VPN problems - need help badly

I am burdened with fixing a major problem at my place of work: We cannot get consistency from a VPN connection that we need with our State. I am slightly skilled with computers, but no where near most of you posting here. Please forgive any ignorance that I convey with my questions.

We run the Cisco VPN client Version on a handful of machines on our network.

They are supposed to communicate with our State (NC) to establish a secure tunnel to allow our department to run a program that communicates with the State. We use the VPN so that we are able to connect to the State computer via the internet. This saves us money and is much quicker. The downside is that the State now will not help us with our connection because they say that any problems we are having is due to our method of connection (i.e. our ISP for the broadband we connect with).

Our ISP (broadband) is generally reliable - we have had some outages, but none that we can't live with. We have a backup ISP (DSL) so we are covered for any major outage, however our VPN problems exist whether we connect with broadband or DSL, leading me to believe this is the root of our problems.

I have done research to try to fix this problem, however I have not succeeeded. I am looking for ANY and ALL. I will list configuration settings when requested, because I am just not sure where to begin.

Basically, the VPN will timeout and kick the users out of the VPN. I have adjusted the peer response to the max of 480. I have tried to up the MTU to 1500. Then I read a posting that suggested that changes needed to be made of both sides of the VPN to really work.

Please post any and all suggestions. I am a novice but I am trying very hard to resolve this problem that is affecting us in a horrible way. We are a public saftey agency and we really need to get this resolved.

Thank you in advance.

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What kind of hardware are you using as a router to your broadband provider? Is there any correlation between disconnections? IE, is one person disconnected when another VPNs in? Is there a specific timelimit when the disconnect occurs?

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I can find no correlation to the time outs on the vpn. One station will be up and running while the another station right next to it gets kicked out. The disconnections appear to be sporadic. I have had reports that users are kicked off together sometimes at 5:00 pm. But that is the only similarity that I can find. No specific time limit and disconnections are definitely not linked to inactivity on the users part - they can be disconnected while working or just after working on the program.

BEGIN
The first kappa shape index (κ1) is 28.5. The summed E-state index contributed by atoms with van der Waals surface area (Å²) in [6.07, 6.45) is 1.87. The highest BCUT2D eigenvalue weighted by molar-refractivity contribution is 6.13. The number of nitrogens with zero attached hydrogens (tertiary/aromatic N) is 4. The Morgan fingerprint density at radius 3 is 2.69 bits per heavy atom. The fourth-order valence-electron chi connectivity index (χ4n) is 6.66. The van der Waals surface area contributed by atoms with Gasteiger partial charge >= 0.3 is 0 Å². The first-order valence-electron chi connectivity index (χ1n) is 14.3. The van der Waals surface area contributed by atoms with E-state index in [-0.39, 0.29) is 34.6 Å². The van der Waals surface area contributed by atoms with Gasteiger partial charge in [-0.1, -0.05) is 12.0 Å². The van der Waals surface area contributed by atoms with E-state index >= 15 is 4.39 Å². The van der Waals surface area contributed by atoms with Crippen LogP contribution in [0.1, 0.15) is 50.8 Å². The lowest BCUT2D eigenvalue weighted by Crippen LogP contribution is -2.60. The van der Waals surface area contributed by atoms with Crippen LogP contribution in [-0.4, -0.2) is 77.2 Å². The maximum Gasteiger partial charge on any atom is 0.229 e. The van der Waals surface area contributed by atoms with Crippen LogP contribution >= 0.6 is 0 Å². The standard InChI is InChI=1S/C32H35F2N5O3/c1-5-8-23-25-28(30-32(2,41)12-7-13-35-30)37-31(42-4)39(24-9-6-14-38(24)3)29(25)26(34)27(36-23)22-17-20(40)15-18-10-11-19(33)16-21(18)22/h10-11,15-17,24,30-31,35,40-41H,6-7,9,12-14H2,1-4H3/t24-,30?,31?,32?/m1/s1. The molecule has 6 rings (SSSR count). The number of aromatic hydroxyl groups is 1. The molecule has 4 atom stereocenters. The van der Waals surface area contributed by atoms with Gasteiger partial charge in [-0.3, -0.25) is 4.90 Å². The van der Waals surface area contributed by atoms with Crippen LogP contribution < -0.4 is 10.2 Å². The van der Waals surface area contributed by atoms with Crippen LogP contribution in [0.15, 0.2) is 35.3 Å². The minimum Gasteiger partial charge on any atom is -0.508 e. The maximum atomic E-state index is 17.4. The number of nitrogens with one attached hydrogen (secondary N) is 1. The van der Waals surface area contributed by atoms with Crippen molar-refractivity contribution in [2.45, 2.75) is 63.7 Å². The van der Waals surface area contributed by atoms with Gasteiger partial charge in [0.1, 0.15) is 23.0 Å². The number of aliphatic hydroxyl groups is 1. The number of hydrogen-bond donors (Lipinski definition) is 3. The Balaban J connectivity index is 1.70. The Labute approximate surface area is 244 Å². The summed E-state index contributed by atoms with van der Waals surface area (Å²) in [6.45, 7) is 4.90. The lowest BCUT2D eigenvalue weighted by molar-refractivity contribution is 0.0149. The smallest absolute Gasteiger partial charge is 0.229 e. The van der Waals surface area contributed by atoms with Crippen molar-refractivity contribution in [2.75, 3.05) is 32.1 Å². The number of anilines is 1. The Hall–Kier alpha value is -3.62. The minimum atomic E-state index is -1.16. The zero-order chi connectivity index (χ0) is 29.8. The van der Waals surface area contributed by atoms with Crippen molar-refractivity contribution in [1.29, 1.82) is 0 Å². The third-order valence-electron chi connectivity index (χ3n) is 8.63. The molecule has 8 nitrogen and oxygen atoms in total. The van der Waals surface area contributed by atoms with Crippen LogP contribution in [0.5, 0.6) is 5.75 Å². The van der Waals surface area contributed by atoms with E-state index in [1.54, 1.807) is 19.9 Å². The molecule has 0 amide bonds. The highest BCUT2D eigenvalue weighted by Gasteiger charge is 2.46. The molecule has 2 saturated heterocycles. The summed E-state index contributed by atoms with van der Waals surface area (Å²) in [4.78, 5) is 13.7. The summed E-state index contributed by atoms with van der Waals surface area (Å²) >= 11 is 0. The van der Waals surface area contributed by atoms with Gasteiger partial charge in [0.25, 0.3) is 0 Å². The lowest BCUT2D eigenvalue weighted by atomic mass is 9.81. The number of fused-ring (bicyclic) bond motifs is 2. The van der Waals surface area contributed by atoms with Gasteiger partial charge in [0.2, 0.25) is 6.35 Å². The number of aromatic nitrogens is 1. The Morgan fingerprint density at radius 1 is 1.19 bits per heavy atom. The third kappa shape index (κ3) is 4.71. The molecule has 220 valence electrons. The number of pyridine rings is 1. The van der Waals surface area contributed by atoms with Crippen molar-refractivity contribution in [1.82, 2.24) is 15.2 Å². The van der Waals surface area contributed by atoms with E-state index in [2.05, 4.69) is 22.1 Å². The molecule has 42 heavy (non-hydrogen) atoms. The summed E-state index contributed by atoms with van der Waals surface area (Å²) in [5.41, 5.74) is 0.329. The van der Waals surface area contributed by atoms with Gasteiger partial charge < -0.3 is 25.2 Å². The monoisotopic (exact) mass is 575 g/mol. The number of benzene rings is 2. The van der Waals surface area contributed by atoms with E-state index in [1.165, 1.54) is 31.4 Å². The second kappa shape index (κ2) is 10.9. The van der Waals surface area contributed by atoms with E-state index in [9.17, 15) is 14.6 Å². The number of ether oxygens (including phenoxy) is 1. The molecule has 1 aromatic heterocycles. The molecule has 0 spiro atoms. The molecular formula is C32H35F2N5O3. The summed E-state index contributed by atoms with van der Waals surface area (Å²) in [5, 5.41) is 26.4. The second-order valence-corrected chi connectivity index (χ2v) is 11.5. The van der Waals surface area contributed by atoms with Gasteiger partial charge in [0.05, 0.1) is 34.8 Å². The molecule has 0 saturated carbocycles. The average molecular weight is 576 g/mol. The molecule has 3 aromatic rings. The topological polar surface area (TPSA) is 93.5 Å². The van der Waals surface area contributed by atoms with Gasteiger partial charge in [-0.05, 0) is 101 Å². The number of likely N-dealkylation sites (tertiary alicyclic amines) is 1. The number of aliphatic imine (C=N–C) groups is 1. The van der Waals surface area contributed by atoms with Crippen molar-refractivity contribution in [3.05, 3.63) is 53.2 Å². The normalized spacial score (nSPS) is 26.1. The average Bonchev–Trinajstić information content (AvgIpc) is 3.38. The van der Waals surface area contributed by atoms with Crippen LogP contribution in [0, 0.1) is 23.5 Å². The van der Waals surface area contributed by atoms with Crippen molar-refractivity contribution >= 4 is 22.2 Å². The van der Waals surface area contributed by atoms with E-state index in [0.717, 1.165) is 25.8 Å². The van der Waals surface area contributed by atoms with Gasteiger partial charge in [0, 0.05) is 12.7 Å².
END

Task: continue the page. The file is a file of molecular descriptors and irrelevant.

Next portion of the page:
We connect to the internet with a sonicwall.

I also wanted to mention the Windows firewall is disabled through group policy.

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Do you have any packet loss or excessive latency on the network to the outside world? If you aren't sure, open up a command prompt and do a ping -t . I use usatoday.com (ping usatoday.com -t) but you can use whatever site you want as long as it responds to ping (many have it blocked). Look to see latency or if any pings are dropped. IPSec tunnels are very touchy and are completely unlike web sessions where a dropped packet will simply be re-transmitted. I'm assuming your network is all wired as well and no wireless? Wireless can definitely cause vpn issues if you don't have a well laid out design with excellent coverage.

If many users are in at the same time, and you don't have any idea as to what is causing it via consistent timeouts or drops, then it seems to be leaning towards an issue outside of your network (aka ISP, etc). Do you have any laptops you can take home and try from there or another place with a different internet connection? Will the State pull vpn logs and at least tell you what they are seeing on their side such as timeout or terminated by peer?

The reason I asked about your router is that on personal routers (linksys, dlink, etc), many are known to only allow one IPSEC tunnel at a time. A lot of these were fixed by a simple firmware upgrade, but I doubt this is your issue since you are running an enterprise device. Just as a good play of due diligence, have you checked sonicwall's website for your device/software rev and verified there are no known issues with VPN/IPSec?

Other than this issue, no other known network problems reported right?

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We do have some wireless on our network. We connect some buildings wirelessly, however the majority, if not all, of the VPN problems occur in the building where the internet connection is local.

I seem to be able to ping outside. When you add the -t to the end, what does that indicate? I tried usatoday and got good responses with one time out error. I am trying google now. With google I also get good responses with one time out error thrown in. How can I tell if this is normal?

I haven't tried to access the VPN from outside our network. My internet access at home is the same as work, so I am wondering if that would be worthwhile? Also, if I can connect the VPN I will not be able to run the state program from home. We have backup DSL here at work and when we switch to it, we still have connectivity problems.